Daily News Summary
An electronic digest of media coverage of interest to members of The Florida Bar compiled each workday by the Public Information and Bar Services Department. Electronic links are only active in today's edition. For information on previous articles, please contact the publishing newspaper directly.
Sept. 26, 2013
--The Florida Bar--
HOOPER: FIRST BLACK PRESIDENT OF FLORIDA BAR DESERVES NOTING -- Tampa Bay Times, Column, http://www.tampabay.com, Sept. 26, 2013.
Times columnist Ernest Hooper praises Florida Bar President Eugene Pettis, noting that Pettis "makes a strong case that his status as the first black president of The Florida Bar deserves fanfare, not solely because of the achievement, but because he has a vision for the critical leadership role with tangible actions and achievable goals." Pettis shared his vision during a speech at the George Edgecomb Bar Association's annual luncheon this week. He pushed members of the predominantly African-American Edgecomb Bar to see beyond themselves and assume the mantle of pioneering predecessors. Hooper applauds Pettis' challenge to the next generation through the Bar's William Reece Smith Leadership Academy, concluding that "Pettis seems poised to deliver on the promise of his position."
NEW FLORIDA BAR ADVERTISING RULES VEX LAWYERS -- Daily Business Review (requires subscription), http://www.dailybusinessreview.com, Sept. 26, 2013.
Attorneys have reported issues with The Florida Bar's social media rules, considered the most stringent in the country by many law firms. Lawyers and law firms are expressing frustration with these social media restrictions, saying they are difficult to interpret and overly stringent.
JUDGE WORKS TO END COSTLY HOMELESS CYCLE -- Daytona Beach News-Journal, http://www.news-journalonline.com, Sept. 26, 2013.
Volusia County Judge Belle Schumann has watched for years as homeless people do laps around a system that circles from the streets to her courtroom to jail and back to the streets again. Frustrated by the cycle, at the beginning of this year, Schumann came up with the idea to create a program modeled on one in Clearwater called Pinellas Safe Harbor. The local facility would be called Volusia Safe Harbor Transitional Shelter, and the agency would operate out of a site near the county jail. The primary purpose of the shelter would be jail diversion, allowing people who commit minor offenses such as trespassing and alcohol possession to stay at the facility while they get their lives back on track — for months if necessary. Schumann has pitched the plan to several nonprofit agencies and local government officials, and said she hopes the Daytona Beach City Commission and County Council will take votes this year on resolutions of support.
--Civil Justice Issues--
FEDERAL JUDGE FINDS NEW STATE MEDMAL LAW INVALID -- Daily Business Review (requires subscription), http://www.dailybusinessreview.com, Sept. 26, 2013. [Also: FEDERAL JUDGE THROWS OUT FMA'S 'EX PARTE' REFORM FROM 2013 SESSION -- Miami Herald, http://www.miamiherald.com, Sept. 26, 2013.]
U.S. District Judge Robert Hinkle on Wednesday [Sept. 25] barred enforcement of a new state medical malpractice law allowing ex parte communications by the defense with plaintiffs. The Tallahassee federal judge issued an injunction finding invalid a requirement that people planning to sue health care providers must first agree to let the defense interview the patient's providers outside the presence of the plaintiff's attorney. The lawsuit was one of five filed in early July by plaintiffs attorneys challenging the law. Hinkle found the state law was more restrictive than the Health Insurance Portability and Accountability Act and therefore violated federal law.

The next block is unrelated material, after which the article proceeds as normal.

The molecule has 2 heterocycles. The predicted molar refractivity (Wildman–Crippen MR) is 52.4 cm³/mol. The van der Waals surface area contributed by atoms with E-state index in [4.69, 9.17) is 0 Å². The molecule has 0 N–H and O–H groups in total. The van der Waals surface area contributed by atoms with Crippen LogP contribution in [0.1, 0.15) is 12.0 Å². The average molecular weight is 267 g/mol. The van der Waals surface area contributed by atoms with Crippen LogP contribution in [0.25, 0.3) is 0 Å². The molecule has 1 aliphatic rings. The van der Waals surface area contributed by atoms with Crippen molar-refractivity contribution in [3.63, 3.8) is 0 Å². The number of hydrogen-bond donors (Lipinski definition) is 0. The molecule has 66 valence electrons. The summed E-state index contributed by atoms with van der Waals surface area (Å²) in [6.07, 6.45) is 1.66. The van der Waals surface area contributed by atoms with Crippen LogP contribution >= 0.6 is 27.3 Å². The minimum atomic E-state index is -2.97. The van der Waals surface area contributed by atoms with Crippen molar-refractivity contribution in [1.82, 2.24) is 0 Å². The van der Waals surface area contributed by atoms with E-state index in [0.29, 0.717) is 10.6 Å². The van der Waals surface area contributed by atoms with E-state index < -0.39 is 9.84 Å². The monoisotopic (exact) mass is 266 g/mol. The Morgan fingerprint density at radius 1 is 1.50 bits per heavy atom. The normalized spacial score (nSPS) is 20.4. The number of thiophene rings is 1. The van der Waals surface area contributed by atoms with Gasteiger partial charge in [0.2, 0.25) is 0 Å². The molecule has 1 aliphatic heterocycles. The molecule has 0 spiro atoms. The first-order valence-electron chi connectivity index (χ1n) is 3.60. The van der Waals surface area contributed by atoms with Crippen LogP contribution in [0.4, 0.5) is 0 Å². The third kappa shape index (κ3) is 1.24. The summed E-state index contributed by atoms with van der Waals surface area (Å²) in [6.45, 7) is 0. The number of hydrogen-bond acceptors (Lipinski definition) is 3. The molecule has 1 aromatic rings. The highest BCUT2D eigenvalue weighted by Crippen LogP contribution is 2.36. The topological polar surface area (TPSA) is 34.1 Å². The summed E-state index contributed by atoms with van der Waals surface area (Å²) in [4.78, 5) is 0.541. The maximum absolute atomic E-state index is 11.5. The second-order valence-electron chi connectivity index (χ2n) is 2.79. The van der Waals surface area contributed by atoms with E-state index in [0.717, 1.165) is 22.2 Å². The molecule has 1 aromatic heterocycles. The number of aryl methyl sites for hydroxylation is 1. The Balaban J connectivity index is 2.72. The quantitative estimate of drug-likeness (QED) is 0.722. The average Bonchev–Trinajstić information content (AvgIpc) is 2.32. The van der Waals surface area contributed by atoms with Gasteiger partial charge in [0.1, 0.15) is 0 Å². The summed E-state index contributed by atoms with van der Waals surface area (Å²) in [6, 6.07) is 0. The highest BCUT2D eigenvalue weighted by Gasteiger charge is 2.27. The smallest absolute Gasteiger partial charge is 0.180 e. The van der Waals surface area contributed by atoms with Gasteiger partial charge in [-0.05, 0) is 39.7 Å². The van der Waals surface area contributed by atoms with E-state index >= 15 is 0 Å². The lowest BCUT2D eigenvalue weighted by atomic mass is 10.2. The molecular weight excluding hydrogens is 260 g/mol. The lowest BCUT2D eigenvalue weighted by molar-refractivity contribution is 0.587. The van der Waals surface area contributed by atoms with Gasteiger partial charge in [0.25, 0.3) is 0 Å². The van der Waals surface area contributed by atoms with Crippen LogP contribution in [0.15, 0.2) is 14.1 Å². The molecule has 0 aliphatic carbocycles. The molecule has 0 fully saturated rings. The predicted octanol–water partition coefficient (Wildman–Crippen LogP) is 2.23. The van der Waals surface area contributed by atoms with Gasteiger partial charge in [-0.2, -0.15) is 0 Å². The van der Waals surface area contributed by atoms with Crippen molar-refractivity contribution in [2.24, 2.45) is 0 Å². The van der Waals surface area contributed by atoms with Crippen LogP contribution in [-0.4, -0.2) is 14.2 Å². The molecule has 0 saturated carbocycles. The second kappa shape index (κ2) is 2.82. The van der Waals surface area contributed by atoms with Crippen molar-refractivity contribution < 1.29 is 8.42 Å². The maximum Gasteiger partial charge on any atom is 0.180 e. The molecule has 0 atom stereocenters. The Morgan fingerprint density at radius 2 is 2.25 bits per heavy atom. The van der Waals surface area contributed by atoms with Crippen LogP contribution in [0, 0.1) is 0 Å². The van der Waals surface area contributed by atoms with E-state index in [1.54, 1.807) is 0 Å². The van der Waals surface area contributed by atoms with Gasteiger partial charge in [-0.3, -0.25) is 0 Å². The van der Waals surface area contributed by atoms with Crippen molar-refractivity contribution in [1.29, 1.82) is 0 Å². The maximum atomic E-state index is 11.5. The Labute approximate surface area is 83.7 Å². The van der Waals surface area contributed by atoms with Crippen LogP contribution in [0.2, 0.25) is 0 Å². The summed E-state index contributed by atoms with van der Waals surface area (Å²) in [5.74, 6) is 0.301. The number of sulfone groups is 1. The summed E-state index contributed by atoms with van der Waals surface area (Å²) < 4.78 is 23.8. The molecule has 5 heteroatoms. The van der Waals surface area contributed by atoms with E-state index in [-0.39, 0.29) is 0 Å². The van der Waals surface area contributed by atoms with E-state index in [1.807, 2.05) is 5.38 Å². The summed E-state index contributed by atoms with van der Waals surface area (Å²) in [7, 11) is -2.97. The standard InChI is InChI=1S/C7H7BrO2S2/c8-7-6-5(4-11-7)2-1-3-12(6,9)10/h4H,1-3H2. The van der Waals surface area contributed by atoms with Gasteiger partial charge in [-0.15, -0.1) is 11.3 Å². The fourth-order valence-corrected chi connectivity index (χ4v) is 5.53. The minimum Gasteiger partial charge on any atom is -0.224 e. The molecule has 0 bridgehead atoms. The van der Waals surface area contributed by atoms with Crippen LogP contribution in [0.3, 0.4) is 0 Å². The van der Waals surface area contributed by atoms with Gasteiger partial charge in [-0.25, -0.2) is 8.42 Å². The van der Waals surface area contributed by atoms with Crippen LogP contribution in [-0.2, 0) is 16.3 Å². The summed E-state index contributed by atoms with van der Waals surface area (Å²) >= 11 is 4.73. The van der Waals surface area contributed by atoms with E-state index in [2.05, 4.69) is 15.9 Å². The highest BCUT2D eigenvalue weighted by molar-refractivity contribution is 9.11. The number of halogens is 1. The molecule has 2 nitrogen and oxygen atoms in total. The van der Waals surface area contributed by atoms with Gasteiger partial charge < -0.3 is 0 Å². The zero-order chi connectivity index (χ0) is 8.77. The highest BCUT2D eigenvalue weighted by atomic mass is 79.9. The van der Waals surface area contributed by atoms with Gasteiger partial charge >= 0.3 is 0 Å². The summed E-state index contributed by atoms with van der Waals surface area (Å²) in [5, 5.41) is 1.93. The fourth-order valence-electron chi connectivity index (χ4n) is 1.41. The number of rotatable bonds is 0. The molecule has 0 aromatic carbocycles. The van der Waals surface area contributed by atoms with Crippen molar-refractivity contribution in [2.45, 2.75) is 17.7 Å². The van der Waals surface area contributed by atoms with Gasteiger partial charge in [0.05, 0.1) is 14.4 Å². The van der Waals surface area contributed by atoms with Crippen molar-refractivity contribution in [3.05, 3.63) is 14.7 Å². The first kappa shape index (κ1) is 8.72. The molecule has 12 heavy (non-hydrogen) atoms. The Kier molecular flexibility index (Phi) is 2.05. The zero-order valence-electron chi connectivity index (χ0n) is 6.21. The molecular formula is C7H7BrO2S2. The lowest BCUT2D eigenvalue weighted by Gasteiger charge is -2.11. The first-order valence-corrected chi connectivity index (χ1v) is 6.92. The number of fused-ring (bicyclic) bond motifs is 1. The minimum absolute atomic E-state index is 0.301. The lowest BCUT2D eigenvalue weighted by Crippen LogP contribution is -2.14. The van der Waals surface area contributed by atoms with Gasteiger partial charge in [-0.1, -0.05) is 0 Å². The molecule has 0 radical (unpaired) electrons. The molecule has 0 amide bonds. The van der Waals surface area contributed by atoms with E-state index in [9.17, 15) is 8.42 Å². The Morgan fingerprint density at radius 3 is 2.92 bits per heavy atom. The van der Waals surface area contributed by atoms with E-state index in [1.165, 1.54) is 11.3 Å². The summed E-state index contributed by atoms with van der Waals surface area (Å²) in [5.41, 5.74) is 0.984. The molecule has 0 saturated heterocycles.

LEGISLATURE TO ATTEMPT TO FIX STATE'S BROKEN CHILD WELFARE SYSTEM -- Miami Herald, http://www.miamiherald.com, Sept. 26, 2013. [Also: JUDGE POINTS TO POWER STRUGGLE AS TROUBLE FOR FLA. CHILD-WELFARE SYSTEM -- Orlando Sentinel, http://www.orlandosentinel.com, Sept. 26, 2013; CRITICS PUT FLORIDA'S CHILD WELFARE SYSTEM UNDER MICROSCOPE -- Palm Beach Post, http://www.pbpost.com, Sept. 26, 2013.]
Rep. Gayle Harrell, R-Stuart, the head of the oversight committee of the Florida House of Representatives, told the House Healthy Families Subcommittee on Tuesday [Sept. 24] that Florida’s child welfare system needs an overhaul, and repairing cracks will be the focus of legislation next spring. Since mid-April, at least 20 children known to the Department of Children & Families have died, mostly from abuse or neglect, a review of state files by the Miami Herald found. A critic of the system, Judge Larry Schack of the 19th Judicial Circuit in St. Lucie County, serves as the sole dependency judge in his county and has been responsible for the fate of 707 children. He called the dependency system in Florida broken because “no one is in charge,’’ resources are “woefully inadequate,” assistance is illusory and those factors breed a “cycle of tragedy.”
HARDEST-HIT GLITCH BOUNCES OUT HOMEOWNERS HOPING TO SLASH MORTGAGE DEBT -- Tampa Bay Times, http://www.tampabay.com, Sept. 26, 2013.
A Florida Hardest-Hit Fund technical glitch Wednesday [Sept. 26] morning turned away underwater homeowners hoping for a chance to cut up to $50,000 off their mortgage debt. The glitch has since been corrected. The program will give an average of $35,000 to about 10,000 Floridians who owe more on their mortgages than their homes are worth. State officials will accept a starting pool of 25,000 applicants on a first-come, first-served basis. To qualify, residents must be current on a mortgage they signed before 2010 that has less than $350,000 in outstanding debt. They must owe more than 25 percent over the home's market value and meet household income requirements.